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HHD 5779/2018: Kol Nidre Sermon

Has Anyone here read the bestseller “The 5 Love Languages?”

According to its author Gary Chapman, a couple’s therapist and Pastor, people tend to show love to a partnerin the way they’d personally most like to receive it. For example, those of us who need a big bear hug when we’re stressed might assume our partners would want the same.  In reality, our partner may wish we had helped them cross something off their never-ending to-do list instead.  Or, You might like your partner to say “I LOVE YOU” and instead, he is expressing love by fixing the broken dishwasher.

This presumptive approach can be ineffective because we all have different preferences when it comes to what makes us feel loved and cared for.

In his best seller which has sold more than 11 million copies, Chapman outlines five love languages.  They are:

words of affirmation, - (example)

acts of service,  (example)

receiving gifts, (example)

quality time (example) and

physical touch(example).

Which is your love language? 

Which is your partner’s love language? 

Taking the time to learn and really understand your partner’s primary love language, which is often different than your own, can improve communication and strengthen your bond. 

 It can make you realize, “Oh she really does Love me. She just expresses it differently.” Or, Oh maybe I will try to express my love in a way that my partner really prefers.

Chapmans 5 love languages reminds me of the “5 Legged Jewish Identity Table” put forth by Avram Infeld.  (HELP WITH STRONGER TRANSITION)

Avrahm Infeld has a unique perspective on Judaism and the Jewish people. He was born and raised in South Africa, made Aliyah and attended University in Israel and has lived and worked in the US. He has served as President of Hillel International, the largest Jewish campus organization in the world. As President of Hillel International, he visited Jews in over 60 Hillels around the world.  Put simply, he has had the opportunity to meet with many, many kinds of identifying Jews. Even more than one can meet by coming to Synagogue of the Summit (LAUGH).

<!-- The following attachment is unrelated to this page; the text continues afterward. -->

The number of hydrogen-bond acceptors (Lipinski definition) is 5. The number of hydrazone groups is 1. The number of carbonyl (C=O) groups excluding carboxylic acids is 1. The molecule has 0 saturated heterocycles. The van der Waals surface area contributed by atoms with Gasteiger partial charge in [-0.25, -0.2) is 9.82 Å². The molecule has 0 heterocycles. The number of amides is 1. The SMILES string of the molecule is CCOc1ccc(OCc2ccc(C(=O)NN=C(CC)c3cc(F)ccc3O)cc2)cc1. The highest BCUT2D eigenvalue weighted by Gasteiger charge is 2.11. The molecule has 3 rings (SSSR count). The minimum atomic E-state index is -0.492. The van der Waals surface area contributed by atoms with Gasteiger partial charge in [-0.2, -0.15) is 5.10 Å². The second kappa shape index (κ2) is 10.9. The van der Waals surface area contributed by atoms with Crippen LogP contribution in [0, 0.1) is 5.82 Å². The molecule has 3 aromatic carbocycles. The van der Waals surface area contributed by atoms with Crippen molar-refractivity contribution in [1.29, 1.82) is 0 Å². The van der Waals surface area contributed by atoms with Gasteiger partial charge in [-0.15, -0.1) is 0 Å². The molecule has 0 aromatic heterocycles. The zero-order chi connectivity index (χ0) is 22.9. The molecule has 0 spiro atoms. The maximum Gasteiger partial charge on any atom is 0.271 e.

Avraham Infeld's wonders can we as Jews be UNIFIED without BEING UNIFORM? Can we be AM ECHAD (one people) without being Uniform?

He presents the theory of a five-legged table. A table with 5 legs is very stable.  He says table can stand on 4. A table can stand on 3. But a table can not stand on 2 and on 1 it is not even a table. He encourages people to internalize 3 of 5 pillars.

He shares that he believes that individuals need to have 3 but that we do not each share the same 3 pillars.

I am curious to learn which of these pillars/legs are integral to your Jewish identity. Which are less so?

Also, how do you feel about or relate to those whose identity pillars are different than your own?

Might you have a 6thLeg that is not covered?

That brings us back to Infeld’s 5 legged table. Jewish identity, according to Infeld, requires each person to have 3 of 5 possible legs. The legs of  Jewish identity are:  memory, family, covenant, Israel and Hebrew.

Jewish Memory –At Passover seder, we say “In every generation, each human being must see himself or herself as if he or she personally experienced the Exodus from Egypt.”That memory is core to Jewish identity.  The word that appears so often in our prayer books and holy texts is zeker/Remember: Yizkor (memorial Service), Zikranot (RH Shofar Service) and Zachrenu L’chayyim (YK AND RH). All related to memory and remembering. Young couple falls in love, get under the canopy, and break a glass. Why? I often say it is so that the guests know when to proclaim Mazel Tov. The reason is so that they remember the Destruction of Temple in Jerusalem. What does that half to do with the happy couple and their wedding? On the surface, Nothing! Yet, as members of the Jewish people we link our personal narratives to our common memory. The challenge of Jewish Education is, Infield  argues, “How do you take the individual Jew open his mind and link his personal memory to the collective memory of the Jewish people?”

That is Jewish Memory